From Second Life Wiki
What is Traffic? (Dwell)
The current traffic algorithm
In May 2008, Linden Lab provided a description of the traffic algorithm, which they assure is still current:
How ‘traffic’ works:
- Every user gets 1 point of dwell to give out during the 24 hours between midnight and midnight. Any parcel of land that the Resident spends more than 5 sequential minutes on gets counted as a place that they spent time.
- Parcels owned by the Resident (or group) are counted as if they were the same parcel. The user's 1 point is then evenly divided between those parcels.
- So, I if was online for 1 hour and spent 20 minutes on Resident A's parcel and 40 minutes on Resident B's parcel, Resident A would get 0.333 from me and Resident B would get 0.666 from me.
- Alternately, if I only spent 5 minutes online and spent all of it on resident A's land, she would receive 1 point from me. Those raw point totals are what is reported in the find window.
Traffic does not take into account the length of time someone spends on a parcel, but rather is based on the proportion of their inworld time spent there.
As you can see, the traffic measurement is confusing to understand and doesn’t necessarily result in useful statistics for Residents, which is another reason why the Popular Places tab is being replaced with the Showcase. (Source, LewisPR on behalf of Linden Lab, 16 May 2008)
How the algorithm evolved into its current form
The original idea was to reward builds of ‘good’ content. We first tried to detect "good" via Voting Stations -- green pillars placed in-world on which a user could click to indicate a parcel was "good". Only one vote per day per user per parcel was allowed. We would then tally up the votes nightly and distribute .
This didn't work well because users would gang up, fly around to all their friends' parcels and click the voting stations. Or they created vote farms - collections of 16m² parcels each owned by a different person each with its own vote box, to make voting for friends easier. So we decided to replace it.
Dwell (subsequently renamed to ‘traffic’) was an attempt to limit how many "votes" a single user could provide in a day. The idea was to give each user one "aggregate vote" per day, and divide that contribution up among all parcels that user visited. Visits under 5 minutes were discarded as "just passing through".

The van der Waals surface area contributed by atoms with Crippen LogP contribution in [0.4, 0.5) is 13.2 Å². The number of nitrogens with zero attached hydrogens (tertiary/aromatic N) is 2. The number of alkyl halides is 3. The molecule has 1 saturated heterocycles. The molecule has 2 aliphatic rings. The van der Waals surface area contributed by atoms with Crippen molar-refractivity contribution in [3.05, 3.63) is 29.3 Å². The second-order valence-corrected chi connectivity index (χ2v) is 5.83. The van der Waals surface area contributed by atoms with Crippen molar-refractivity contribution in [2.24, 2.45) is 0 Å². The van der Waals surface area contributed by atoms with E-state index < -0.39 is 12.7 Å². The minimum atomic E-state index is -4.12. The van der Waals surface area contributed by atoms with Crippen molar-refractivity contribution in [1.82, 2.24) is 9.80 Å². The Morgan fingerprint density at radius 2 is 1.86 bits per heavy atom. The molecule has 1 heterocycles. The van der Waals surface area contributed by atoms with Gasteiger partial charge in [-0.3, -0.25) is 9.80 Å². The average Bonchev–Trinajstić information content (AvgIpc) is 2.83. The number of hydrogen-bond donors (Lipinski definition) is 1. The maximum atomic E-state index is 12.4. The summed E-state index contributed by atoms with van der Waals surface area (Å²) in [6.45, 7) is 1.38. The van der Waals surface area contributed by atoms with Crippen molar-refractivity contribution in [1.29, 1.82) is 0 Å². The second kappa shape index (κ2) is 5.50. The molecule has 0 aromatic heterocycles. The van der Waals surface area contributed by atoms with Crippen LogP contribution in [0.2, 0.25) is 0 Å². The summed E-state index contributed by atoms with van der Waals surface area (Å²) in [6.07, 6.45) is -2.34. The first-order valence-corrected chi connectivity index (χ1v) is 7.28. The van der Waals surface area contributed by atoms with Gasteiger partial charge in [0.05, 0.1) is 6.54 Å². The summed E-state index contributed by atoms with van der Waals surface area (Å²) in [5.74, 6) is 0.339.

(Source, LewisPR on behalf of Linden Lab, 16 May 2008)
- In 2006 traffic was changed to be a minute an avatar spends in a parcel but only for avatars that do not move to another parcel (for at least five minutes) within the 24 hour data-collection period. Otherwise, it still works largely according to the pre-2006 model according to the Lab as of May 2008
- The traffic of all avatars count, regardless of their membership status or if a Resident or bot
- Mainland regions limited to 40 avatars generally can't have traffic over 57,600, while island estates with 100 avatar limits usually won't be over 144000, but those limits can be exceeded by avatars relogging back into a sim
- Traffic also determines which "Popular Places" are selected each night. You can see these by clicking on the Find button and selecting the "Popular Places" tab. They also appear on the Map as a "thumbs up" icon. (Note: as of viewer version 1.20, "Popular Places" is no longer included in the search system.)
- If you want to start another tedious argument about whether this wiki page or the knowledge base or any other source of information including various Linden Lab employees is right please review this thread and particularly this post which conclusively proved, again, that traffic is one point per avatar per minute (barring some small questions about the timing of the mechanism that tracks the minutes)
Up to 2006
- Initially, Dwell was a fixed value of points for each Resident assigned by calculating the proportion of their SL day spent at each location in the world on a daily basis. Previously, a Resident needed to spend at least 5 minutes in one full chunk to give a parcel at least one traffic point.
- Linden Lab offered a $US reward to the 2% of landowners who receive the most dwell - in proportion to the dwell their properties received. In August of 2004, US$2,308 was distributed to 36 landowners. This was essentially seed funding in the earlier days of SL when even a popular build could still become economically unviable due to very low population numbers.
- In mid-2006, stipends based on dwell were removed as population growth provided an audience sufficient enough to support a more conventional economy in Second Life.